There are ample signs of the popular backlash toward Iran and its proxies. Polls show that nearly two-thirds of young Arabs in the region now view Iran as an adversary, a sizable majority of Arabs of all ages want Iran to withdraw from regional conflicts, and more than half of Arab Shiites hold an “unfavorable” view of Iran. In recent years, Iraqi protesters have attacked and set fire to the Iranian consulates in Najaf and Karbala—two Shiite shrine cities that are longtime Iranian strongholds in Iraq—and Lebanese Shiites have protested against Hezbollah in the southern Lebanese city of Nabatieh.
MY: How does Iran’s grand strategy threaten the Iranian regime on the home front?
KS: The historian John Lewis Gaddis defines grand strategy as “the alignment of potentially unlimited aspirations with necessarily limited capabilities.” Iran has invested more of its limited capabilities in its aspiration to upend the U.S.-led world order than perhaps any other country in the world, including China and Russia. In so doing, it has neglected the wellbeing of its people and made itself poorer and less secure. Moreover, the gulf between the Islamic Republic’s aspirations and its capabilities means that Iran will continue to bleed national resources to subsidize regional militias and external conflicts, deepening the public’s economic, political, and social frustration and necessitating ever-greater repression.
It’s important to note that the ideological goals of the Islamic Republic and the national interests of Iran are two different things. If you take a simple definition of “national interests”—that which advances the security and prosperity of your population—it is clear that Iran’s revolutionary ethos of “Death to America” has made the lives of its citizens poorer and less secure.
MY: You write, about the United States, “Many progressives think that Tehran’s intransigence is merely a reaction to hostile U.S. policies, whereas many conservatives have posited that greater economic hardship would force Tehran to choose between its ideology and the regime’s survival …” Can you explain how you feel about both propositions?
KS: Foreign policy discussions in the United States are often about whether America is the problem or the solution. Did America trigger Russian President Vladimir Putin’s decision to invade Ukraine, or can America change the nature of political power in Moscow? Former U.S. national security advisor H. R. McMaster describes this as “strategic narcissism,” the view that all global events are simply a reaction to the United States and that foreign governments and autocrats have no agency of their own.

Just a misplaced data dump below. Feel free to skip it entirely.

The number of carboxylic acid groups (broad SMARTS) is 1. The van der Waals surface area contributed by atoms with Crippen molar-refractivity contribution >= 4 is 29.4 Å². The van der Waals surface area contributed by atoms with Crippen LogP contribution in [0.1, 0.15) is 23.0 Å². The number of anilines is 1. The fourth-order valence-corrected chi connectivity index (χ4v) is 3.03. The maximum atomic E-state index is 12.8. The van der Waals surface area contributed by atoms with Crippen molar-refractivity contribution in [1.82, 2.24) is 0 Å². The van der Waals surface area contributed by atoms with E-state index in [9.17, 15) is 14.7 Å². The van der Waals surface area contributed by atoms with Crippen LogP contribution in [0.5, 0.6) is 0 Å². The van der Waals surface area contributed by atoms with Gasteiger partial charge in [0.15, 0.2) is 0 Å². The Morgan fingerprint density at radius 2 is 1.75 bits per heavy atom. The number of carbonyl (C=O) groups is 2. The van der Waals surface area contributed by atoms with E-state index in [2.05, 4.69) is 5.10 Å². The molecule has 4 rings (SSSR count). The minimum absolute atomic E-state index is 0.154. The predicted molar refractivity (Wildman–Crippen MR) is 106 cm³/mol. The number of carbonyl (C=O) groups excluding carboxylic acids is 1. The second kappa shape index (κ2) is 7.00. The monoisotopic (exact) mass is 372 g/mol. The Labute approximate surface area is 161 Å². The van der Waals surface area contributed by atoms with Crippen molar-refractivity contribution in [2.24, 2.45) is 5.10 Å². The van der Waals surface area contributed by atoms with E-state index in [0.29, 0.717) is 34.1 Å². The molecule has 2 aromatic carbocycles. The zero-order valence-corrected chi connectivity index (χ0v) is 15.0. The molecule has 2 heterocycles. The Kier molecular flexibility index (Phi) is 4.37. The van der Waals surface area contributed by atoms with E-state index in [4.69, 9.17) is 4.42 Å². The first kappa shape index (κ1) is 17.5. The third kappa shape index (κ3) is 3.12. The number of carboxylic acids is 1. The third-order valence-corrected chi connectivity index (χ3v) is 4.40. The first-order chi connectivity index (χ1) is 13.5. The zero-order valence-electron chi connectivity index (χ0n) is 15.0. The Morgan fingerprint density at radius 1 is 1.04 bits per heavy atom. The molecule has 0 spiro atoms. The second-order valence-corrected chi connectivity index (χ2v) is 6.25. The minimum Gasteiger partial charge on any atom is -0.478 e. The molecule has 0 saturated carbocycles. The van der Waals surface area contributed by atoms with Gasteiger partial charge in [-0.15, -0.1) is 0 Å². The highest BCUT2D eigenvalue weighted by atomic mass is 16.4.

In the context of U.S.-Iran relations, every four to eight years a new U.S. administration believes it can resolve the Iranian challenge by doing the opposite of its predecessor. I think what both sides tend to get wrong is that the Islamic Republic’s revolutionary ideology is an inextricable part of its identity, not a byproduct of weak or tough U.S. policies. Neither U.S. incentives nor pressure will compel or coerce the Islamic Republic into changing its identity.
MY: Despite the rivalry between the United States and China globally, you suggest there is common ground between them when it comes to Iran. Could you explain this, all the more so as the Chinese have provided an economic lifeline to Iran by purchasing its oil and by signing a 25-year cooperation agreement with Tehran?
KS: China and the United States have divergent views of Iran, but both countries share an interest in a stable Middle East and the free flow of energy from the region. Over the last several years Iran and its proxies have conducted attacks against Saudi Aramco, oil tankers in the Persian Gulf, and civilian airports in Saudi Arabia and the United Arab Emirates, none of which served Chinese interests. While it’s true that Iran is economically dependent on China, it’s also true that China’s trade with Saudi Arabia and the UAE dwarfs its trade with Iran.
Just as great powers came together—despite their different perspectives—to find a lowest-common-denominator approach to contain Iran’s nuclear ambitions, the question is whether Washington, Beijing, and other major powers may be able to find a lowest common denominator approach toward security in the Middle East. In the near term there is little chance of this happening, given that the world is focused on Russia’s invasion of Ukraine. As China’s presence in the region grows, however, it would be natural to see Beijing playing a greater leadership role in addressing the regional security challenges that undermine its core interests, many of which are related to Iran.
MY: Why will Iranian power in the Middle East prove ephemeral, as you write in your Foreign Affairs article?
KS: I compare Iran’s presence in today’s Middle East to a skyscraper with a rotting foundation. The countries where Iran wields influence—Syria, Lebanon, Iraq, and Yemen—are failing states plagued by varying degrees of conflict, corruption, and economic suffering. Iran’s regional presence has little redeeming value for societies in which it wields influence. Much as in the latter decades of the Soviet Union, Iran’s “Axis of Resistance” is most admired by those who don’t have to live under it.